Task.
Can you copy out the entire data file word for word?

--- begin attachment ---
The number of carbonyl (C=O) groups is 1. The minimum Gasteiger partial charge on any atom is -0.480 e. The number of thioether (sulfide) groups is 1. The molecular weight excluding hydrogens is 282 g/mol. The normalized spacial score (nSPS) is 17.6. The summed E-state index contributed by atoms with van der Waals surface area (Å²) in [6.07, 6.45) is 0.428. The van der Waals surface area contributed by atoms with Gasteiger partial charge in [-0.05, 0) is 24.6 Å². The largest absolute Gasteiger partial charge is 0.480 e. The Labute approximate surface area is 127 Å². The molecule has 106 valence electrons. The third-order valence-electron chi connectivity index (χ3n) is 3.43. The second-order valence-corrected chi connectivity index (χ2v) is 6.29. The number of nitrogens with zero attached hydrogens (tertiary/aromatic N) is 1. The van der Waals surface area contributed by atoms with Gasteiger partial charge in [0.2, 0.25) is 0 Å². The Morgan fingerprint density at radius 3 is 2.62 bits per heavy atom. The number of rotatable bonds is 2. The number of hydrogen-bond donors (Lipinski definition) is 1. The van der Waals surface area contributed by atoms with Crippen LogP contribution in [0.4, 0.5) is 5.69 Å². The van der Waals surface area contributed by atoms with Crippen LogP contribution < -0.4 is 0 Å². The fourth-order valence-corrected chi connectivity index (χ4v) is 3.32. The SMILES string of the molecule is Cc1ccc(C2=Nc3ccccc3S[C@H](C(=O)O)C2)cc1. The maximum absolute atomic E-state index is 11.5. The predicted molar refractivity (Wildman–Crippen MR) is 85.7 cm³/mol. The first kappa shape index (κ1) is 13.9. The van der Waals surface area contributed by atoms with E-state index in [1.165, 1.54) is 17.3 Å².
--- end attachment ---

The number of carbonyl (C=O) groups is 1. The minimum Gasteiger partial charge on any atom is -0.480 e. The number of thioether (sulfide) groups is 1. The molecular weight excluding hydrogens is 282 g/mol. The normalized spacial score (nSPS) is 17.6. The summed E-state index contributed by atoms with van der Waals surface area (Å²) in [6.07, 6.45) is 0.428. The van der Waals surface area contributed by atoms with Gasteiger partial charge in [-0.05, 0) is 24.6 Å². The largest absolute Gasteiger partial charge is 0.480 e. The Labute approximate surface area is 127 Å². The molecule has 106 valence electrons. The third-order valence-electron chi connectivity index (χ3n) is 3.43. The second-order valence-corrected chi connectivity index (χ2v) is 6.29. The number of nitrogens with zero attached hydrogens (tertiary/aromatic N) is 1. The van der Waals surface area contributed by atoms with Gasteiger partial charge in [0.2, 0.25) is 0 Å². The Morgan fingerprint density at radius 3 is 2.62 bits per heavy atom. The number of rotatable bonds is 2. The number of hydrogen-bond donors (Lipinski definition) is 1. The van der Waals surface area contributed by atoms with Crippen LogP contribution in [0.4, 0.5) is 5.69 Å². The van der Waals surface area contributed by atoms with Crippen LogP contribution < -0.4 is 0 Å². The fourth-order valence-corrected chi connectivity index (χ4v) is 3.32. The SMILES string of the molecule is Cc1ccc(C2=Nc3ccccc3S[C@H](C(=O)O)C2)cc1. The maximum absolute atomic E-state index is 11.5. The predicted molar refractivity (Wildman–Crippen MR) is 85.7 cm³/mol. The first kappa shape index (κ1) is 13.9. The van der Waals surface area contributed by atoms with E-state index in [1.165, 1.54) is 17.3 Å².